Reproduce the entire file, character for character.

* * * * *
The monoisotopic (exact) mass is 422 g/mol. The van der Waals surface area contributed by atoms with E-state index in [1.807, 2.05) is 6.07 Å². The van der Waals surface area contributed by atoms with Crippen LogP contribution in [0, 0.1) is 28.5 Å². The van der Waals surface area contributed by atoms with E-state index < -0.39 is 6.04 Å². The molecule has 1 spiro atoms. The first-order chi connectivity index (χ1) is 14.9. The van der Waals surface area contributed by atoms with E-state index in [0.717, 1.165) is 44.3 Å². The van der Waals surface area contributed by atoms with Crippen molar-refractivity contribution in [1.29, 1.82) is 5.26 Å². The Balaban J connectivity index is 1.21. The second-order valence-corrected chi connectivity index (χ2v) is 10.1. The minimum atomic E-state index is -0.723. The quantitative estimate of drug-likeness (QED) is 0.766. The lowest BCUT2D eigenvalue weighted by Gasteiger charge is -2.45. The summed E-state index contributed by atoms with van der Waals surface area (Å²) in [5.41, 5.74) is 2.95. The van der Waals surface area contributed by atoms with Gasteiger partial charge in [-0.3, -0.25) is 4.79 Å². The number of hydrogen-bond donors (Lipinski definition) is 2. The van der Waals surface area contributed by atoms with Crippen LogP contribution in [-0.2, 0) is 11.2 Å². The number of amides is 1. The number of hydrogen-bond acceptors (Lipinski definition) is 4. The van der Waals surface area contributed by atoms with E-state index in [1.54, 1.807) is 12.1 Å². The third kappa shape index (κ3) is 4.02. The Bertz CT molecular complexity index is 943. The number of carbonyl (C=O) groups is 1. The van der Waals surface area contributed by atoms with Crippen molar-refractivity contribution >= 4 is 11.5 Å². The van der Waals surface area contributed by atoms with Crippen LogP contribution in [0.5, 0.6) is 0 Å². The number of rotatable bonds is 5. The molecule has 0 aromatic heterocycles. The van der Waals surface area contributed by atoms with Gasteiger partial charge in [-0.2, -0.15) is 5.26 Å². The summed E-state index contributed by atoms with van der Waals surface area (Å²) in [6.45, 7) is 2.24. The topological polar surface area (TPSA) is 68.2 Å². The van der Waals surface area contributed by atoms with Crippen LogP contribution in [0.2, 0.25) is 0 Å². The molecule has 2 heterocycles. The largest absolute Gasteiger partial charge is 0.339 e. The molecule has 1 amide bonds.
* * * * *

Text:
The monoisotopic (exact) mass is 422 g/mol. The van der Waals surface area contributed by atoms with E-state index in [1.807, 2.05) is 6.07 Å². The van der Waals surface area contributed by atoms with Crippen LogP contribution in [0, 0.1) is 28.5 Å². The van der Waals surface area contributed by atoms with E-state index < -0.39 is 6.04 Å². The molecule has 1 spiro atoms. The first-order chi connectivity index (χ1) is 14.9. The van der Waals surface area contributed by atoms with E-state index in [0.717, 1.165) is 44.3 Å². The van der Waals surface area contributed by atoms with Crippen molar-refractivity contribution in [1.29, 1.82) is 5.26 Å². The Balaban J connectivity index is 1.21. The second-order valence-corrected chi connectivity index (χ2v) is 10.1. The minimum atomic E-state index is -0.723. The quantitative estimate of drug-likeness (QED) is 0.766. The lowest BCUT2D eigenvalue weighted by Gasteiger charge is -2.45. The summed E-state index contributed by atoms with van der Waals surface area (Å²) in [5.41, 5.74) is 2.95. The van der Waals surface area contributed by atoms with Gasteiger partial charge in [-0.3, -0.25) is 4.79 Å². The number of hydrogen-bond donors (Lipinski definition) is 2. The van der Waals surface area contributed by atoms with Crippen LogP contribution in [-0.2, 0) is 11.2 Å². The number of amides is 1. The number of hydrogen-bond acceptors (Lipinski definition) is 4. The van der Waals surface area contributed by atoms with E-state index in [1.54, 1.807) is 12.1 Å². The third kappa shape index (κ3) is 4.02. The Bertz CT molecular complexity index is 943. The number of carbonyl (C=O) groups is 1. The van der Waals surface area contributed by atoms with Crippen molar-refractivity contribution >= 4 is 11.5 Å². The van der Waals surface area contributed by atoms with Crippen LogP contribution in [0.5, 0.6) is 0 Å². The number of rotatable bonds is 5. The molecule has 0 aromatic heterocycles. The van der Waals surface area contributed by atoms with Gasteiger partial charge in [-0.2, -0.15) is 5.26 Å². The summed E-state index contributed by atoms with van der Waals surface area (Å²) in [6.45, 7) is 2.24. The topological polar surface area (TPSA) is 68.2 Å². The van der Waals surface area contributed by atoms with Crippen LogP contribution in [0.2, 0.25) is 0 Å². The molecule has 2 heterocycles. The largest absolute Gasteiger partial charge is 0.339 e. The molecule has 1 amide bonds.